Friday, October 02, 2009

The Wall Wart Is A Computer

It’s been half a century since computers were behemoths that filled entire buildings and sucked as much power as a good size town. Now they sit in a rack or on your desk top and suck as much power as a good size TV. Laptop computers and notebooks are less power hungry and have AC supplies with prongs attached to plug right into a wall outlet. The power supply or transformer in a palm-size plug is so common that it has its own designation: wall wart. But what if instead of the wall wart powering the computer, the wall wart was the computer?

Amazing, but true. Computers have shrunk to the size that they fit right into the size of a container that used to be just for the power supply. Oh, we’re done marveling at the pocket calculator, the digital watch, or the light switch timer and dimmer. Arguably, these devices all have small computers inside. But they’re special purpose circuits. You won’t be downloading software to your digital watch any time soon. You will be doing just that with what’s called a “plug computer.”

The plug computer is a general purpose computer, like a PC, housed in a small plastic case with two power prongs that plug into a standard wall socket. The Marvell ShevaPlug is a good example. It boasts a 1.2 GHz CPU with 512 MB of flash memory and 512 MB of DDR2 SDRAM memory. I/O is a Gigabit Ethernet jack and a USB connector. The operating system? Why, open-source Linux of course.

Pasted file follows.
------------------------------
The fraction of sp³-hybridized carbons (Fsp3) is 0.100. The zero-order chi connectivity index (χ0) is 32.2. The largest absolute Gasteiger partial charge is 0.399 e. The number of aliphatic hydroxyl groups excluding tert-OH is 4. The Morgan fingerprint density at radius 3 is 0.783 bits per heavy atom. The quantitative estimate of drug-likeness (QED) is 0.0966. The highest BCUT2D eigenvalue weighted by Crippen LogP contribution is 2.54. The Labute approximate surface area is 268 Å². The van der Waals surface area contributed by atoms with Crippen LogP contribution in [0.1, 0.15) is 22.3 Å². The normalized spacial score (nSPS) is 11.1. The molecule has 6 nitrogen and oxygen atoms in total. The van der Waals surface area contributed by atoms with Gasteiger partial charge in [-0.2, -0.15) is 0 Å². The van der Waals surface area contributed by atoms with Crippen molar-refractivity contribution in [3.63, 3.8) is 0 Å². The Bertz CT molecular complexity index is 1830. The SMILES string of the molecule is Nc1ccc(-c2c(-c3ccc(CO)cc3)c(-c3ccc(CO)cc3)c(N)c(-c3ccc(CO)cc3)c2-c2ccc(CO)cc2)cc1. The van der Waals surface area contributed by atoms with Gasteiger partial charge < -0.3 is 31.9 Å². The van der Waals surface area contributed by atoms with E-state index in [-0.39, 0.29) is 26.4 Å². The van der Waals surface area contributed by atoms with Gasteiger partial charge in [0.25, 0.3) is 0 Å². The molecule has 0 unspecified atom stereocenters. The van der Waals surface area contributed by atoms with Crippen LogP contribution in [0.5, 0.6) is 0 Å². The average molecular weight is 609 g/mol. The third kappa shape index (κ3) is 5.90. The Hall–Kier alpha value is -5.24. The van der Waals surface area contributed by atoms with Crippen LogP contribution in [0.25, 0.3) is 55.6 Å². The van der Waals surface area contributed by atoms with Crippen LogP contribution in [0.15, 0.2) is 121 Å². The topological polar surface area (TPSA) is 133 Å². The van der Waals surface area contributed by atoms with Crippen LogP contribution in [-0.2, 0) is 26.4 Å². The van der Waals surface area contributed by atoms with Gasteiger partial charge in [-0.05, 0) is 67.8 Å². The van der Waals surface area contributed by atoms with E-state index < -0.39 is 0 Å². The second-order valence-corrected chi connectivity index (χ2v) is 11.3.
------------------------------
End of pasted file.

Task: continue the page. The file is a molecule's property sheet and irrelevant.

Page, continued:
By the way, the ShevaPlug draws about 2 watts. When your PC is completely off it probably draws more than that unless you pull the plug. Lots of peripherals, especially printers, are power vampires. They draw as much as 20 or 30 watts just to sit there on standby doing absolutely nothing but waiting around. The plug computer draws power too, but it just sips even when fully active.

So what’s a computer in a wall wart good for? With USB and Ethernet connectivity, it makes a really nice server. Plug in a hard drive and you’ve got network attached storage. Plug in a printer and you have a network print server. Plug in a video camera and you’ve got a webcam. How about serving up video content to an HDTV set over a network connection? Why not just use one as a low end desktop computer?

The era of the plug computer is just starting. Your home and office may be full of these some day. Right now they’re available in development kits for $99, but you’ll have to create your own applications software. Next year or the year after? You may well be able to go to an apps store and download all sorts of useful functions, similar to what’s happened with the iPhone.

I can hardly wait for the plug supercomputer. That would be a dozen wall wart servers plugged into one long power strip. Don’t laugh too loud. It might not be pretty, but it would be green - very green.

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